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Paralympic Passion


After a summer saturated with sport – Euro 2012, Wimbledon and the Olympics to name but a few- the British public could be forgiven for adopting a lack-luster attitude to the Paralympic Games

However, as sporting events go, the Paralympics has refused to be ignored. The whole country has been swept away by feats of seemingly superhuman strength and physical prowess as well as the inspiring and sometimes heartbreaking stories behind the athletes competing. Far from being just an extension of the Olympics, the Paralympics has produced just as many, if not more, nail biting moments as well as new sporting heroes.

Ellie Simmonds has emerged as one of the Games’ biggest stars after winning two gold medals and picking up a bronze yesterday in what was said to be her weakest event- the 50 metres. The future looks bright for the swimmer, who at just 17 years old, has transcended the Paralympian label and become a household name.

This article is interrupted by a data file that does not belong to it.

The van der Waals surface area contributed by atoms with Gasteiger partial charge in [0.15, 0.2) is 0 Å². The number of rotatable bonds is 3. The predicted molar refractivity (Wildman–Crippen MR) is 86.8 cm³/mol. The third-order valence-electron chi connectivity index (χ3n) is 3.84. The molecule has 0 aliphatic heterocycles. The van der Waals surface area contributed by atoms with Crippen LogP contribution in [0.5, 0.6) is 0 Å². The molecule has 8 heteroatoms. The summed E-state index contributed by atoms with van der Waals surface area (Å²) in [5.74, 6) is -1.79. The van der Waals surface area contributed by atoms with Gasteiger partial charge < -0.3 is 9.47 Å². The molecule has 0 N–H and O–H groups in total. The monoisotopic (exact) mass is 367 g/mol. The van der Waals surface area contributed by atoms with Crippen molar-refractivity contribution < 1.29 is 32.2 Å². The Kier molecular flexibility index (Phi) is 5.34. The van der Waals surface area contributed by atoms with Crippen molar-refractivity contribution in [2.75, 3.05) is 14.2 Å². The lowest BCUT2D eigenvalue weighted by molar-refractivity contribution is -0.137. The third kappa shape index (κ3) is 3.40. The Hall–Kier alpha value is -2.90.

Whilst individuals always shine, the Paralympic Games 2012 event, as a whole will be remembered as one that smashed records, challenging what we thought was possible. The GB team alone has set 15 records this games, a sizeable contribution to what promises to be the most record-breaking Paralympic Games ever staged. At the halfway point, 228 records have been broken, compared with 339 in total at the Beijing event in 2008.

Far from going unnoticed, the achievements of these athletes are being lapped up by the nation. Channel 4 coverage of the event has steadily risen, peaking at 4.4 million viewers on Sunday for Alan Oliviera’s shock defeat of favourite Oscar Pistorius the 200-metre track event. The Paralympics is claiming a considerable chunk of social media content too, with 12% of all social media messages currently mentioning the topic and 200,000 tweets a day including the tag “paralympics”.

While of course it’s fantastic that the event has been so entertaining, what really matters is what happens to the public’s attention and interest after the Games finish. Hopefully, the legacy left behind will be pure and simple: sport for everyone.


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